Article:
The last Global Tiger Day was celebrated in the best way possible – on July 29, Nepal announced that their wild tiger population is no longer considered extinct. Since 2015, the tiger number has grown by 40%, which is an absolute win for wildlife.
Cheering To Nepal Tigers
After the announcement in July, the National Tiger and Prey Survey stated that Nepal’s tiger population almost tripled, all while results counted just the wild animals. Of course, several factors increased the number of Nepal tigers. In 2009, communities started working on the protection of key tiger habitats and corridors. The population grew by 190%. They also partnered with locals, as well as kept close track of poaching and illegal wildlife trade. The best part? Prime Minister Sher Bahadur Deuba talked about Nepal Tigers during the Year of the Tiger, the Chinese lunar symbol in 2022! So far, the number of individual animals reached 355. That said, the team had to spend 16,811 days in the tigers’ natural habitat and cover 18,928 sq. km to complete the survey. Just for the record, that’s more than 12% of the whole country.
Yet, the results are worth it. They prove that there are ways to battle animal extinction with collaborative effort and hope. That’s also a green flag for Nepal’s wildlife future. Back in 2010, multiple governments supported the goal to double the wild tiger population at the St. Petersburg International summit on tiger conservation. The Tx2 finally worked out. In addition to Nepal’s government, WWF-Nepal collaborated with the Department of National Park and Wildlife Conservation on the survey. “This conservation win is a result of political will and concerted efforts of local communities, youth, enforcement agencies, and conservation partners,” said Ghana Gurung, Country Director of WWF-Nepal.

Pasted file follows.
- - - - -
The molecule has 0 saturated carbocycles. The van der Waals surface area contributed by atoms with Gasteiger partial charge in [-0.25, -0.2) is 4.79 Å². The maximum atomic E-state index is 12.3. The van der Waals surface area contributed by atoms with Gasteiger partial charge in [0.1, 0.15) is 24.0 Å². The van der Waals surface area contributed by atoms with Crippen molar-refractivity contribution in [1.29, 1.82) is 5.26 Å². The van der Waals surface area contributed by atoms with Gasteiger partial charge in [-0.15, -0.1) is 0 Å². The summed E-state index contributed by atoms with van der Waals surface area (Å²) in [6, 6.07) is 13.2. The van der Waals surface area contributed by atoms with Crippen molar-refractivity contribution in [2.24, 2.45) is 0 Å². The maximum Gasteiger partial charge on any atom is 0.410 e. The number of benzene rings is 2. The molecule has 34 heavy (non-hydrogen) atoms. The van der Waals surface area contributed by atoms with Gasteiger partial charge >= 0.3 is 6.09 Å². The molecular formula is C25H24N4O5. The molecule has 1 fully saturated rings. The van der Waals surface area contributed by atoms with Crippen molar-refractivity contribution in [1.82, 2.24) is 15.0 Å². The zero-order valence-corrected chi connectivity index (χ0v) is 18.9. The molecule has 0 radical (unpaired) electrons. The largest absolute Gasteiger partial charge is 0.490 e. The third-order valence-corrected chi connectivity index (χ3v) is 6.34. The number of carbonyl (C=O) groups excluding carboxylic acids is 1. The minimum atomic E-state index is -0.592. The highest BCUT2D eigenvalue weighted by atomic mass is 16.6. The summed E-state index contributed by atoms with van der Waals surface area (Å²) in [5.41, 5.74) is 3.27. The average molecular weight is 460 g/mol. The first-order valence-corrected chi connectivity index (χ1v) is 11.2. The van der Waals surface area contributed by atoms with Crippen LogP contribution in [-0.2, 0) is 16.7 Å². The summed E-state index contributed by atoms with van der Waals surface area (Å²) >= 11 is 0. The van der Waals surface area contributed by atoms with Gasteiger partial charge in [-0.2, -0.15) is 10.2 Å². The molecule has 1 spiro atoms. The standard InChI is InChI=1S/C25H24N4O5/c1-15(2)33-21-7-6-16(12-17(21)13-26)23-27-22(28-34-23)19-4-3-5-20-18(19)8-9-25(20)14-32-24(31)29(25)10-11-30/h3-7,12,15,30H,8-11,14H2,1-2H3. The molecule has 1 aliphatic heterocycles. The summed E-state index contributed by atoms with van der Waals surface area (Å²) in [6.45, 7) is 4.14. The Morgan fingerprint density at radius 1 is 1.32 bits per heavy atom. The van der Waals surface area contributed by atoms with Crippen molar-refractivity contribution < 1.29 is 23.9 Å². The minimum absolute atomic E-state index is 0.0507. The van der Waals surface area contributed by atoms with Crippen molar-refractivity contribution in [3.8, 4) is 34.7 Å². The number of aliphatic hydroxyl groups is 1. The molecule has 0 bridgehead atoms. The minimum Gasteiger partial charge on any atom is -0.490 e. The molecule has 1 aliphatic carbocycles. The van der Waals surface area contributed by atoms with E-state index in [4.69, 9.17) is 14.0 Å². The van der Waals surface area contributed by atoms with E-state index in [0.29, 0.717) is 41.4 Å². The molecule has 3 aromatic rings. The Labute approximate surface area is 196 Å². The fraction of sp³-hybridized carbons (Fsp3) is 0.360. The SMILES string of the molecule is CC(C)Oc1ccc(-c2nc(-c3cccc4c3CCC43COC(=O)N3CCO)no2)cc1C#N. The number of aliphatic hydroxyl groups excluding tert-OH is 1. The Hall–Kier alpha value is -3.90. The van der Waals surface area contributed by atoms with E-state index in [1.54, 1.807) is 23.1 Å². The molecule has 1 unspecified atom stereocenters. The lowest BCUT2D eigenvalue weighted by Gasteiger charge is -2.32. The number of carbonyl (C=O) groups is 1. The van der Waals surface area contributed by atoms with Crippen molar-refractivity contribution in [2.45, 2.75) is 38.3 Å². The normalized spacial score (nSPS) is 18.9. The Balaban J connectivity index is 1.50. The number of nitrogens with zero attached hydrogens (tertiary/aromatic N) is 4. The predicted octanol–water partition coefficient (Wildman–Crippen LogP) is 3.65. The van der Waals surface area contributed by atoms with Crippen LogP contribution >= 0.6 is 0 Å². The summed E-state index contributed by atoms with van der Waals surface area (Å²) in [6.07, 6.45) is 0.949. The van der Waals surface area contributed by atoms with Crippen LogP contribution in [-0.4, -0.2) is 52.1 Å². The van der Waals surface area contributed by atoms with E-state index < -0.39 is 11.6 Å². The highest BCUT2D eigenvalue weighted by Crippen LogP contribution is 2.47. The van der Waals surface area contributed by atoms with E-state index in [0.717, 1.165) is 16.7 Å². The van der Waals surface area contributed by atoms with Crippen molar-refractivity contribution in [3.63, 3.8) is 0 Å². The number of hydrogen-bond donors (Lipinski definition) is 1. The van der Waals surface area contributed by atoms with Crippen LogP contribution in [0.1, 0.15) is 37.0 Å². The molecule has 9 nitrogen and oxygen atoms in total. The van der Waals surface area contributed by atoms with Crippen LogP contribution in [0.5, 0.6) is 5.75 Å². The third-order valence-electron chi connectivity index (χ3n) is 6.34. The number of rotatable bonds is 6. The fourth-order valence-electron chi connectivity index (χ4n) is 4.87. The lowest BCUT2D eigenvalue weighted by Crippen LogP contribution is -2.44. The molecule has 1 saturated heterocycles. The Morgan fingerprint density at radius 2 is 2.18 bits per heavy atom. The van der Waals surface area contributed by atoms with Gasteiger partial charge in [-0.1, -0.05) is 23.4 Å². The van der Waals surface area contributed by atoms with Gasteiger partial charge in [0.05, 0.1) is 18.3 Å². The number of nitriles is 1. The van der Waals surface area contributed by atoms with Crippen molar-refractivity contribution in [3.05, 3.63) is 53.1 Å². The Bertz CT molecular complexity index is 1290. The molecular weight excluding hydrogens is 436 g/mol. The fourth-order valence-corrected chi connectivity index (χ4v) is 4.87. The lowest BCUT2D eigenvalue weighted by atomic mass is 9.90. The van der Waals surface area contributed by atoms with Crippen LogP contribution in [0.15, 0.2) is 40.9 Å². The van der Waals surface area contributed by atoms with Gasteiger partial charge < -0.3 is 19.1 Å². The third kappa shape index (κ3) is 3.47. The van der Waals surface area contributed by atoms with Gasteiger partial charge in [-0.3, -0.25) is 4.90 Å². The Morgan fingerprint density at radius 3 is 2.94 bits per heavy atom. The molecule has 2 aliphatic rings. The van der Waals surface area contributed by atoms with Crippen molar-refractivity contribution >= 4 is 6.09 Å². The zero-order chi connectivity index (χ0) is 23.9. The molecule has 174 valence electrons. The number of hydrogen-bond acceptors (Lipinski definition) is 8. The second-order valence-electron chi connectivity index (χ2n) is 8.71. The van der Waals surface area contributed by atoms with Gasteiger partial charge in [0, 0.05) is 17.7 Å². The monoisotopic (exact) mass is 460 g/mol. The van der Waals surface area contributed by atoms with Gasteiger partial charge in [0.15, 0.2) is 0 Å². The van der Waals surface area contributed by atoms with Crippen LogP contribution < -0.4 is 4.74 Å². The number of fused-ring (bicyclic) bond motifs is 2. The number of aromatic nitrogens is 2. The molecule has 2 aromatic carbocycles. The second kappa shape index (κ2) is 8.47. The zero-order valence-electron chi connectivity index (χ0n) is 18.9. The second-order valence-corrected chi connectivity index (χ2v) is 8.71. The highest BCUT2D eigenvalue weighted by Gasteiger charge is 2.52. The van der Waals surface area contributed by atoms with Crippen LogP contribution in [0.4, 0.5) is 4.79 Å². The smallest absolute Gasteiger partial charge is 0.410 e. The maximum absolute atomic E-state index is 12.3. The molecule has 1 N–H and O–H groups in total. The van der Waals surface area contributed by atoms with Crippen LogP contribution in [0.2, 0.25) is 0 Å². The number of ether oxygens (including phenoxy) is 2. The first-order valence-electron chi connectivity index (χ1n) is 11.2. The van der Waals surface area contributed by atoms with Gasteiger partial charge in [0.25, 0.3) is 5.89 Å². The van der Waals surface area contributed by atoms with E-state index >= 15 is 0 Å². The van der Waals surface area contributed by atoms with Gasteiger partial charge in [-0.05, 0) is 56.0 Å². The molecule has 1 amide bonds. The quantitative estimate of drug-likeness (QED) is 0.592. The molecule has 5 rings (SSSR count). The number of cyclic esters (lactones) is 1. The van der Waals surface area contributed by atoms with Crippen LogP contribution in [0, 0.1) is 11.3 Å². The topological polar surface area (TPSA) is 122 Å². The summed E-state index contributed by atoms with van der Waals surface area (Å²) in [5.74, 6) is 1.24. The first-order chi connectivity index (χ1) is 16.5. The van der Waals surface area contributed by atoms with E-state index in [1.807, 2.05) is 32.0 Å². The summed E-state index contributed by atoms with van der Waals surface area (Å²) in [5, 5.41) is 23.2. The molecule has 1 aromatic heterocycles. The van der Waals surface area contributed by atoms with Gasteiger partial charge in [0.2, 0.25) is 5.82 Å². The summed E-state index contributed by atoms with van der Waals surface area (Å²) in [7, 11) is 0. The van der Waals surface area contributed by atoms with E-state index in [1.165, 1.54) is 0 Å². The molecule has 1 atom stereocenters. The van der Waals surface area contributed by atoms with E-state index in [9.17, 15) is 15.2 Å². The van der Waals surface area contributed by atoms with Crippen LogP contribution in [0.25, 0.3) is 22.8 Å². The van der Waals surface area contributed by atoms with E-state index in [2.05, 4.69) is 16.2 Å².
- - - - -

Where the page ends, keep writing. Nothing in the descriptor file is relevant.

Collective Work Saves Wild Tigers
Ginette Henley, Senior Vice President for Wildlife Conservation for WWF in the US, reassured others that teamwork saved Nepal tigers from complete extinction. “Nepal’s new tiger population estimate shows that it is possible to a save species from the brink of extinction and gives us a real reason to celebrate this Global Tiger Day,” she said. “Tigers in Nepal and everywhere else that they live in Asia, about 10 countries, were on a steady decline because of two key reasons. The most immediate reason was poaching for the illegal animal trade. The second reason was loss of habitat. In 2010, it was clear we were going to lose tigers unless we made a concerted effort to turn things around.”
Despite using different extensive tactics, the team was focused on wildlife corridors the most. Those green trails helped to connect different tiger habitats. Thus, they make it easier for the animals to be in groups and socialize, then leave when they grow up. “Nepal has been a pioneer in reforesting areas to make sure those connections are restored and maintained,” Henley explained. The dispersal of grown tigers, too, “is only possible if tigers can move around safely.”
But people partnering with the Nepal government are also responsible for the success. “Communities are the driving force behind this,” she said. “They are employed to do reforestation, maintain that habit, and are directly involved in conservation.”